Russell T. Davies has formally announced that he will be stepping down as producer of the new Doctor Who once production finishes on the 2009 specials. (Hat tip to One Old Green Bus)
Doctor Who fans have been wondering when this will happen, and have been anticipating this news with a bit of dread. After all, it was Russell who single-handedly pulled the show back from the grave, gave it new life, and made it cool, not just in the United Kingdom, but in North America as well. He leaves the program at the height of its game, with ratings high, and David Tennant firmly ensconced in the popular imagination of the people of Britain.
Although, I think if most fans were honest with themselves, they’d have been wondering when Russell would move on to his next big project. He has been at the helm for four years, and will cover the show for one more. He has had a devil of a time trying to top himself again and again, and some of the strain of this is starting to show in some tone-deaf storytelling, with more Messianic images than you can shake a cross at. Perhaps it is time for somebody else to take over, bring in some fresh ideas, shake up the show again, and give it another of those periodic burst of new creative juices that allowed the original program to thrive for an unprecedented twenty-six seasons.
But there’s the rub. Although we give credit to Russell for knowing when to move on, who could fill Russell’s shoes? Who?
The fifth series, with Moffat at the helm, is scheduled to be broadcast on BBC One in Spring 2010.
Moffat has already written some of the most memorable Doctor Who episodes of recent times, including The Girl in the Fireplace and The Empty Child.
Earlier this month, he picked up the best writer Bafta for the Blink episode of series three which featured terrifying weeping angels.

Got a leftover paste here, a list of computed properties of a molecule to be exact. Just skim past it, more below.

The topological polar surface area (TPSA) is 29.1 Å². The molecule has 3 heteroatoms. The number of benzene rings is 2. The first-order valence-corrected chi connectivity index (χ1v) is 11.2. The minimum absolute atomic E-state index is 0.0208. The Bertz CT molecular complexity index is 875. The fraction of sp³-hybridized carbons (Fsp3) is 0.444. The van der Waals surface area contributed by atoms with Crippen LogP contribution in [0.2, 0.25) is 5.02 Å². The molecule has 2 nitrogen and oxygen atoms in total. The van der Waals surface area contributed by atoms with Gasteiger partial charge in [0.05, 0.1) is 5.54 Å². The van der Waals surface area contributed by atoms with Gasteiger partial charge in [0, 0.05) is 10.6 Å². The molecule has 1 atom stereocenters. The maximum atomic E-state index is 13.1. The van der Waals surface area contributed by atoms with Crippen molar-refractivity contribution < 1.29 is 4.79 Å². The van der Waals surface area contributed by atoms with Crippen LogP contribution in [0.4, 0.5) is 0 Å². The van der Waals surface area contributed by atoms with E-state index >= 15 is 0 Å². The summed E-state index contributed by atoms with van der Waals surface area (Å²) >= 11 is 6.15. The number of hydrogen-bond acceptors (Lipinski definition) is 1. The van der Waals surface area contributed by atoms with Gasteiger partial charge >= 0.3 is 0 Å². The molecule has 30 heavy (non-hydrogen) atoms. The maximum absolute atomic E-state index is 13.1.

Moffat said: “I applied before but I got knocked back ‘cos the BBC wanted someone else. Also I was seven.
“Anyway, I’m glad the BBC has finally seen the light and it’s a huge honour to be following Russell into the best - and the toughest - job in television.
Moffat is a brilliant writer, but he is also an experienced showrunner in his own right, having managed such programs as Coupling and Joking Apart, not to mention such mini-series as Jekyll. In many fans’ eyes, Moffat was seen as Russell’s dream replacement, and it looks like a dream has come true.
Fans are now left to speculate whether David Tennant will carry on as the Doctor, or if he will depart at the end of the 2009 specials along with Davies, giving Moffat a completely clean slate on which to sketch his vision of the program.
Saying thank you to Russell Davies doesn’t even begin to cover the gratitude millions of Doctor Who fans have for these past four seasons. His achievement is simply remarkable. The program will always be remembered as a highlight of his career, and Davies will always be remembered as a highlight of the program’s history.
But in the end, it’s all I can say. Thank you, Russell. And good job!